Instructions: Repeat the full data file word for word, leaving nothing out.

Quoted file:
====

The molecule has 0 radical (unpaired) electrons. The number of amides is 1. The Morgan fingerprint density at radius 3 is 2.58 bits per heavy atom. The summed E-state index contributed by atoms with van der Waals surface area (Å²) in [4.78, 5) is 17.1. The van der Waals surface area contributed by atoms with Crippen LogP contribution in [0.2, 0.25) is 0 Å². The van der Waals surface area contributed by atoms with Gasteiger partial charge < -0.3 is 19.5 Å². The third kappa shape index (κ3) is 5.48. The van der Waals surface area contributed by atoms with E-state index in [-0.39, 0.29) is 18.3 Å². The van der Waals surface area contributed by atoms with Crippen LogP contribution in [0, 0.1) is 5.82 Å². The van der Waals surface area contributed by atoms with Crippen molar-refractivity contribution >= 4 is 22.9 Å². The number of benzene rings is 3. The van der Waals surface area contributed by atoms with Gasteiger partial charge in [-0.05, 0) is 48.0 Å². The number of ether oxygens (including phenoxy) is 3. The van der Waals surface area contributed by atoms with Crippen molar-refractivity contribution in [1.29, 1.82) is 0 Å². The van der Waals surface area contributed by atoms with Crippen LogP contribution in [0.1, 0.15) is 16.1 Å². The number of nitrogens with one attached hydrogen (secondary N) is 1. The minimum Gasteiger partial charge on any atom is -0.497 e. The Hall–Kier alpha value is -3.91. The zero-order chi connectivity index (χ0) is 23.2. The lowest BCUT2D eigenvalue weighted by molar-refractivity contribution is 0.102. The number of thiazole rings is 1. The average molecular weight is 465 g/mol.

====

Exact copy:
The molecule has 0 radical (unpaired) electrons. The number of amides is 1. The Morgan fingerprint density at radius 3 is 2.58 bits per heavy atom. The summed E-state index contributed by atoms with van der Waals surface area (Å²) in [4.78, 5) is 17.1. The van der Waals surface area contributed by atoms with Crippen LogP contribution in [0.2, 0.25) is 0 Å². The van der Waals surface area contributed by atoms with Gasteiger partial charge < -0.3 is 19.5 Å². The third kappa shape index (κ3) is 5.48. The van der Waals surface area contributed by atoms with E-state index in [-0.39, 0.29) is 18.3 Å². The van der Waals surface area contributed by atoms with Crippen LogP contribution in [0, 0.1) is 5.82 Å². The van der Waals surface area contributed by atoms with Crippen molar-refractivity contribution >= 4 is 22.9 Å². The number of benzene rings is 3. The van der Waals surface area contributed by atoms with Gasteiger partial charge in [-0.05, 0) is 48.0 Å². The number of ether oxygens (including phenoxy) is 3. The van der Waals surface area contributed by atoms with Crippen molar-refractivity contribution in [1.29, 1.82) is 0 Å². The van der Waals surface area contributed by atoms with Crippen LogP contribution in [0.1, 0.15) is 16.1 Å². The number of nitrogens with one attached hydrogen (secondary N) is 1. The minimum Gasteiger partial charge on any atom is -0.497 e. The Hall–Kier alpha value is -3.91. The zero-order chi connectivity index (χ0) is 23.2. The lowest BCUT2D eigenvalue weighted by molar-refractivity contribution is 0.102. The number of thiazole rings is 1. The average molecular weight is 465 g/mol.